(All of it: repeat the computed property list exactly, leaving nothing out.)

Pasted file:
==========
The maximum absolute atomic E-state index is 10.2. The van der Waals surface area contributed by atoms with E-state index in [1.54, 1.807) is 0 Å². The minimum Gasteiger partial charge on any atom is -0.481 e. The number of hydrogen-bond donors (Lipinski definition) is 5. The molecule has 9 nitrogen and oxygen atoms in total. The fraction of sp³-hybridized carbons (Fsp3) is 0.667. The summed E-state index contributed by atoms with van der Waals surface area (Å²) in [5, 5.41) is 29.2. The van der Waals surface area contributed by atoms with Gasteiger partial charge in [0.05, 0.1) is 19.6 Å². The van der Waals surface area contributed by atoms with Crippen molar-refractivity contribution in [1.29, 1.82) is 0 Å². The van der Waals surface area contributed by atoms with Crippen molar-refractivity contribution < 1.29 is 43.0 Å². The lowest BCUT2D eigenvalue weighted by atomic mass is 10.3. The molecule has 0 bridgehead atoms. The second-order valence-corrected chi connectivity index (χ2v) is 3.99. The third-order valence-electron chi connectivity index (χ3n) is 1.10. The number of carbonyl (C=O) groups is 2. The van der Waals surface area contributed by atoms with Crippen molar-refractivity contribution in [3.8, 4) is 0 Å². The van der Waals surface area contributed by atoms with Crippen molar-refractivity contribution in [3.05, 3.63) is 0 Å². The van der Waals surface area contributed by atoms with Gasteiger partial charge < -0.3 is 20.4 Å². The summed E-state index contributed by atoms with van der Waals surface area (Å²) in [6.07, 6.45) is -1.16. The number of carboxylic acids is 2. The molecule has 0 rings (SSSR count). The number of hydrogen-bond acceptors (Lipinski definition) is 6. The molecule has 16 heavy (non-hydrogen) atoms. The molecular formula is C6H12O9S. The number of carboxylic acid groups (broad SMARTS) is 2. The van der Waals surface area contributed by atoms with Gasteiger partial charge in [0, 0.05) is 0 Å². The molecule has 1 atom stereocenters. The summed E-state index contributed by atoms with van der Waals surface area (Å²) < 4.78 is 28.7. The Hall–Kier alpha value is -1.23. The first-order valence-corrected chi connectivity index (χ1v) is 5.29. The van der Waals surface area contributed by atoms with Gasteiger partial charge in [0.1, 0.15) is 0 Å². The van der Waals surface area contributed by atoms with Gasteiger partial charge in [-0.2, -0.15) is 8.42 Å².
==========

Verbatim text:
The maximum absolute atomic E-state index is 10.2. The van der Waals surface area contributed by atoms with E-state index in [1.54, 1.807) is 0 Å². The minimum Gasteiger partial charge on any atom is -0.481 e. The number of hydrogen-bond donors (Lipinski definition) is 5. The molecule has 9 nitrogen and oxygen atoms in total. The fraction of sp³-hybridized carbons (Fsp3) is 0.667. The summed E-state index contributed by atoms with van der Waals surface area (Å²) in [5, 5.41) is 29.2. The van der Waals surface area contributed by atoms with Gasteiger partial charge in [0.05, 0.1) is 19.6 Å². The van der Waals surface area contributed by atoms with Crippen molar-refractivity contribution in [1.29, 1.82) is 0 Å². The van der Waals surface area contributed by atoms with Crippen molar-refractivity contribution < 1.29 is 43.0 Å². The lowest BCUT2D eigenvalue weighted by atomic mass is 10.3. The molecule has 0 bridgehead atoms. The second-order valence-corrected chi connectivity index (χ2v) is 3.99. The third-order valence-electron chi connectivity index (χ3n) is 1.10. The number of carbonyl (C=O) groups is 2. The van der Waals surface area contributed by atoms with Crippen molar-refractivity contribution in [3.8, 4) is 0 Å². The van der Waals surface area contributed by atoms with Crippen molar-refractivity contribution in [3.05, 3.63) is 0 Å². The van der Waals surface area contributed by atoms with Gasteiger partial charge < -0.3 is 20.4 Å². The summed E-state index contributed by atoms with van der Waals surface area (Å²) in [6.07, 6.45) is -1.16. The number of carboxylic acids is 2. The molecule has 0 rings (SSSR count). The number of hydrogen-bond acceptors (Lipinski definition) is 6. The molecule has 16 heavy (non-hydrogen) atoms. The molecular formula is C6H12O9S. The number of carboxylic acid groups (broad SMARTS) is 2. The van der Waals surface area contributed by atoms with Gasteiger partial charge in [0, 0.05) is 0 Å². The molecule has 1 atom stereocenters. The summed E-state index contributed by atoms with van der Waals surface area (Å²) < 4.78 is 28.7. The Hall–Kier alpha value is -1.23. The first-order valence-corrected chi connectivity index (χ1v) is 5.29. The van der Waals surface area contributed by atoms with Gasteiger partial charge in [0.1, 0.15) is 0 Å². The van der Waals surface area contributed by atoms with Gasteiger partial charge in [-0.2, -0.15) is 8.42 Å².